Legend has it that Robert Johnson met the Devil at the corner of Highways 61&49, and in exchange for his soul, the Devil gave him the ability to play the Blues like nobody had heard before. What really happened was that a young Robert Johnson used to follow Son House and a couple of other Bluesmen around, trying to play like they did. He wasn’t getting the hang of it, and the elder Bluesmen mocked him. Johnson disappeard for about five months, and when he reappeared, he could play the Blues like anyone. Son House heard him and said he must have sold his soul to the Devil to play like that. Some of Johnson’s songs were Hellhound on my Tail and Crossroad Blues, and the legend sprang up from that. Nobody knows where the real crossroads are, so eventually some commercial interests decided to stick up a marker at the corner of two important Blues highways — 61&49. There is however a dissenting version of the story… someone who claims that Johnson told them he’d met the Devil while spending the night in an old graveyard. Selling one’s soul to the Devil was a recurring concept in folklore of the time, as was the image of the crossroads. It’s only natural that someone should weave them all into a story. The legend said that you could go down to the crossroads, and you’d meet a man there. You would give him your guitar and he’d tune it for you — and that’d be that.

Johnson liked his whiskey and his women, and while playing in a Juke one night down near Greenville, he was handed an open bottle of whiskey. Another Bluesman playing there knocked the bottle out of his hand, telling him never to accept an open bottle. Johnson was indignant, and told the fellow musician never to knock a whiskey from his hand again. Somewhere over the course of events, Johnson seduced the wife of the man who owned the juke, and later that evening Johnson was handed another open bottle of whiskey, which he drank. The bottle contained strychnine, which the juke owner had added to the whiskey for revenge. Johnson became ill, and died a few days later in a shack nearby. He was 27. Three potential gravesites are claimed for Johnson, but the most probable one is under an old pecan tree outside a church just North of Greenwood.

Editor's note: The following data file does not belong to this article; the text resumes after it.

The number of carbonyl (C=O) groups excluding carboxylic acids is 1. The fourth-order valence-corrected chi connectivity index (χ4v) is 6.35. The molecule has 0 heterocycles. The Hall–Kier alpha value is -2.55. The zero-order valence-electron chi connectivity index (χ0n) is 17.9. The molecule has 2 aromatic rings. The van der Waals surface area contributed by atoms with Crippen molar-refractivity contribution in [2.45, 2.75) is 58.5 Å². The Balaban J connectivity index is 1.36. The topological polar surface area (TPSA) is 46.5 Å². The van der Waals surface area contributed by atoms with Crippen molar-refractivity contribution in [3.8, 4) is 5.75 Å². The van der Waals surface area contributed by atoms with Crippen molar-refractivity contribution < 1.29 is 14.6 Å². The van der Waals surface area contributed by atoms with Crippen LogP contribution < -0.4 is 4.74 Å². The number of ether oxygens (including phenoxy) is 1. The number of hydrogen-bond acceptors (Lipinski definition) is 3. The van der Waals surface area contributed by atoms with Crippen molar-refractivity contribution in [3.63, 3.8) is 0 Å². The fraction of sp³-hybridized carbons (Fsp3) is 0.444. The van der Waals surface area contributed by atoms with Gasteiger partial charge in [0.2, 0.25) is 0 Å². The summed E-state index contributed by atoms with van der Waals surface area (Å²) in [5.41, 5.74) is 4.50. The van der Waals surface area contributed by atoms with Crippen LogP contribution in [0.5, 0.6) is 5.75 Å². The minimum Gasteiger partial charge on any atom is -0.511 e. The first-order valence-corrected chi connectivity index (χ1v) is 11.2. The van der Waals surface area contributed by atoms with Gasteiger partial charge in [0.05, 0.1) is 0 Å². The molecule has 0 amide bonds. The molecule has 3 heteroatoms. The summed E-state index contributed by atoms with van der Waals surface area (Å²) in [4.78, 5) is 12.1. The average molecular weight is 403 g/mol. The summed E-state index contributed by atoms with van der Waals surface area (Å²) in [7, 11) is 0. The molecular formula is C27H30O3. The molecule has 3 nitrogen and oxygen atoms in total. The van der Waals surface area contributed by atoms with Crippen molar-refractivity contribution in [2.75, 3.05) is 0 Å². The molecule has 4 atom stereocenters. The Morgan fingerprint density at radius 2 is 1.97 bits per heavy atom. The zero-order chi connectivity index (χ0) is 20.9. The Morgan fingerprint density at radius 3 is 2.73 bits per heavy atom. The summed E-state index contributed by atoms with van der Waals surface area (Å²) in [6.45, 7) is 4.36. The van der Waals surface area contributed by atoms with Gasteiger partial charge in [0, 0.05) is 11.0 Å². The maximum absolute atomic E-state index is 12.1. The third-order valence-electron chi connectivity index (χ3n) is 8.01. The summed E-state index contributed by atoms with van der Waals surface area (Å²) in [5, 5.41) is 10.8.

The museum director explained to me that those who live by the sword, die by the sword. “They must have given him rat poison or something strong like that, because Johnson died howling like a dog.” You go down to the Crosstown Cemetery, he told me. There’s no marker, but it’s at the side of the road 2 miles East of Highway 61, you can’t miss it. The land belongs to Mike Boyd, and if he sees you poking around there, he won’t mind. “Stop and listen,” he told me. The spirits are there, and see if they don’t show up. Whenever he sends people down there, they often come back and tell him what happened. A radio stops working, something like that. “Some folks I sent down there just this morning called back from Clarksdale, which was unusual because it’s a long distance call, but they wanted to tell me ‘You were right,'” he says. “The spirits there are not malevolent, they won’t strand you there for hours or anything. They just want to make their presence known. You and listen. But if you see him, don’t make a deal.”

We headed South. I didn’t see the marker on the corner, but we turned East on Bonny Blue Road, and two miles down, there it was on the North side of the road. I pulled in and got out to poke around a little. I tramped around and took a few photos, but the ground was wet. I didn’t hear or see anything, but maybe it’s just because I didn’t stop and wait. The highway was calling, and I needed to be in St. Louis that night. No matter — I didn’t really want to make a deal. Then again, sometimes it’s just a whole lot safer not to be presented with a tempting offer.

Back at Highway 61, I saw the post for Son House’s marker. It turns out someone had removed the sign and left the post, probably retaining a nice souvenir of the Delta Blues for himself. (I had to read it online.)